Two things I can say now without ruining the genius of Louise’s post-in-progress:

    (1) In light of Louise’s evidence you haven’t seen that Ink Black Heart was originally conceived and plotted as Strike5 rather than Strike6 and Kathleen’s idea that the series is still a seven book ring but in ten parts, I thinks it’s possible even probable that Rowling conceived the book as a seven book series with Heart as book 5, Blood as book 6, and X as book 7, a seven book ring in parallel with the Potter series. That, however, changed sometime during the writing of the first four books, perhaps very early in that process, which four books continue to work as the first four parts of a seven book ring.

    The change was in essence a shift to include three more cases in the Strike-Ellacott series that Rowling imagined would make her final alchemical sequence three part sequence albedo to rubedo twice as long, which is to say, that she would make each of the alchemical steps two cases rather than a single case-book. This required making Troubled Blood, originally Strike6 and the alchemical albedo in parallel with Silkworm and Half-Blood Prince into Strike 5A, the first nigredo chapter of two, and Ink Black Heart, the original nigredo book (black!), into the second nigredo chapter, Strike5B. See Louise’s note on this thread for that idea.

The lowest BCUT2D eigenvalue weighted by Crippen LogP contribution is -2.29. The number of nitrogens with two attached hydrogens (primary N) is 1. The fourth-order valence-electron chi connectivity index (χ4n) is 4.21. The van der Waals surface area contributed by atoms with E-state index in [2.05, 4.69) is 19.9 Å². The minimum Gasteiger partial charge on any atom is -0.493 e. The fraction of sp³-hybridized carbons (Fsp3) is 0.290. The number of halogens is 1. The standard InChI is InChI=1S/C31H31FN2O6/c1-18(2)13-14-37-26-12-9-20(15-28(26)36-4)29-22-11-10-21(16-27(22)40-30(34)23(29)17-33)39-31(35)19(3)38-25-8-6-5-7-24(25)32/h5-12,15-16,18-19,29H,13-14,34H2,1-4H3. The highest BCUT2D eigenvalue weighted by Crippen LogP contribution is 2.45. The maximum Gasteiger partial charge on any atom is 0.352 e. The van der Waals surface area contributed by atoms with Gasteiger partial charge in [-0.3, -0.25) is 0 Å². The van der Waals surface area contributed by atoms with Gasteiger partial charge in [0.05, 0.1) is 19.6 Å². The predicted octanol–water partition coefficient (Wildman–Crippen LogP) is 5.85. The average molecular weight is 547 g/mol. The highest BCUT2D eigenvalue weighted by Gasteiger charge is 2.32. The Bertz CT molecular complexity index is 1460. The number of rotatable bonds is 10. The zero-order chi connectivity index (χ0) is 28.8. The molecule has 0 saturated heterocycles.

Rowling has been insisting the series is not seven but ten books long but not denying that it is a ring series and in parallel with the Hogwarts Saga. [Yes, I know no one has asked her about that, but still….] This works with Kathleen’s idea and Louise’s 5-6 Flip idea so long as we understand that stages 5, 6, and 7 in the alchemical sequence and echoing the Potter stages will each arrive as two parts, Strikes 6A, 6B, 7A, and 7B, which will add up to ten books but still be seven stages. I imagine 7B will be the original book 7 as plotted with Heart as 5 and Blood as 6, and that 6A, 6B, and 7A are the cases Rowling dreamed up during the writing of the first books that she wanted to include. She may be referencing these ‘extra’ cases as early as her interview with Val McDermid or even her first denials when she was outed as Galbraith that it was a seven book series.

    Note that Rowling has told us there were chapter shufflings post inspiration; The Silkworm was the originally conceived novel but she made it number two rather than one, according to her BBC interview for the Strike2 teevee show back in the day, because she wanted Strike to have a better break-out case than Quine’s murder.